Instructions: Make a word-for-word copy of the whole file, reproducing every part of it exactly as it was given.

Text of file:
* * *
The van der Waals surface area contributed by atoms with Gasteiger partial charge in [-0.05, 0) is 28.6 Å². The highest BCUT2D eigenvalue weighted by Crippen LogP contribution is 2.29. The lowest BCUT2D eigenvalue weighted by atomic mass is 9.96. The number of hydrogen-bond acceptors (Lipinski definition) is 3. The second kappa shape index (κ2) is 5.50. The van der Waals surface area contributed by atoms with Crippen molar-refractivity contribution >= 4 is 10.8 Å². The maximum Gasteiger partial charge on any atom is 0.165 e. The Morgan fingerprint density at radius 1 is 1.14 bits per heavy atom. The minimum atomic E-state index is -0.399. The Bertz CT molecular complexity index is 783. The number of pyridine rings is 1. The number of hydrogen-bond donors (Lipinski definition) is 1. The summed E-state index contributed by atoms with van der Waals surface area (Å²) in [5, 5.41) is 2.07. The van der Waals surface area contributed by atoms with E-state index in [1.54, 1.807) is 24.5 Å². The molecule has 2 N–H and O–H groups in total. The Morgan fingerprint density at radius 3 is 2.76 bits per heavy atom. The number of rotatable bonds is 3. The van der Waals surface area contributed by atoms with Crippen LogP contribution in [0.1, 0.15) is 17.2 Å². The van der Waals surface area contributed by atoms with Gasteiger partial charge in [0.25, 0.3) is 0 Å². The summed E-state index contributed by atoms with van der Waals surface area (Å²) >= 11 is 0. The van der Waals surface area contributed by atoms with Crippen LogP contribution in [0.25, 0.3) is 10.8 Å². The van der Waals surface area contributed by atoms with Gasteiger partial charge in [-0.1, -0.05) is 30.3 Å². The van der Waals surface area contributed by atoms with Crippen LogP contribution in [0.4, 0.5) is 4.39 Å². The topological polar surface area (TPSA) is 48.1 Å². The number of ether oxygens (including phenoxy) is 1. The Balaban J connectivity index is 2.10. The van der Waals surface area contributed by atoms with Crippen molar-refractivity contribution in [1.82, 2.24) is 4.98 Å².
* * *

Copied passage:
The van der Waals surface area contributed by atoms with Gasteiger partial charge in [-0.05, 0) is 28.6 Å². The highest BCUT2D eigenvalue weighted by Crippen LogP contribution is 2.29. The lowest BCUT2D eigenvalue weighted by atomic mass is 9.96. The number of hydrogen-bond acceptors (Lipinski definition) is 3. The second kappa shape index (κ2) is 5.50. The van der Waals surface area contributed by atoms with Crippen molar-refractivity contribution >= 4 is 10.8 Å². The maximum Gasteiger partial charge on any atom is 0.165 e. The Morgan fingerprint density at radius 1 is 1.14 bits per heavy atom. The minimum atomic E-state index is -0.399. The Bertz CT molecular complexity index is 783. The number of pyridine rings is 1. The number of hydrogen-bond donors (Lipinski definition) is 1. The summed E-state index contributed by atoms with van der Waals surface area (Å²) in [5, 5.41) is 2.07. The van der Waals surface area contributed by atoms with E-state index in [1.54, 1.807) is 24.5 Å². The molecule has 2 N–H and O–H groups in total. The Morgan fingerprint density at radius 3 is 2.76 bits per heavy atom. The number of rotatable bonds is 3. The van der Waals surface area contributed by atoms with Crippen LogP contribution in [0.1, 0.15) is 17.2 Å². The van der Waals surface area contributed by atoms with Gasteiger partial charge in [0.25, 0.3) is 0 Å². The summed E-state index contributed by atoms with van der Waals surface area (Å²) >= 11 is 0. The van der Waals surface area contributed by atoms with Crippen LogP contribution in [0.25, 0.3) is 10.8 Å². The van der Waals surface area contributed by atoms with Gasteiger partial charge in [-0.1, -0.05) is 30.3 Å². The van der Waals surface area contributed by atoms with Crippen LogP contribution in [0.4, 0.5) is 4.39 Å². The topological polar surface area (TPSA) is 48.1 Å². The number of ether oxygens (including phenoxy) is 1. The Balaban J connectivity index is 2.10. The van der Waals surface area contributed by atoms with Crippen molar-refractivity contribution in [1.82, 2.24) is 4.98 Å².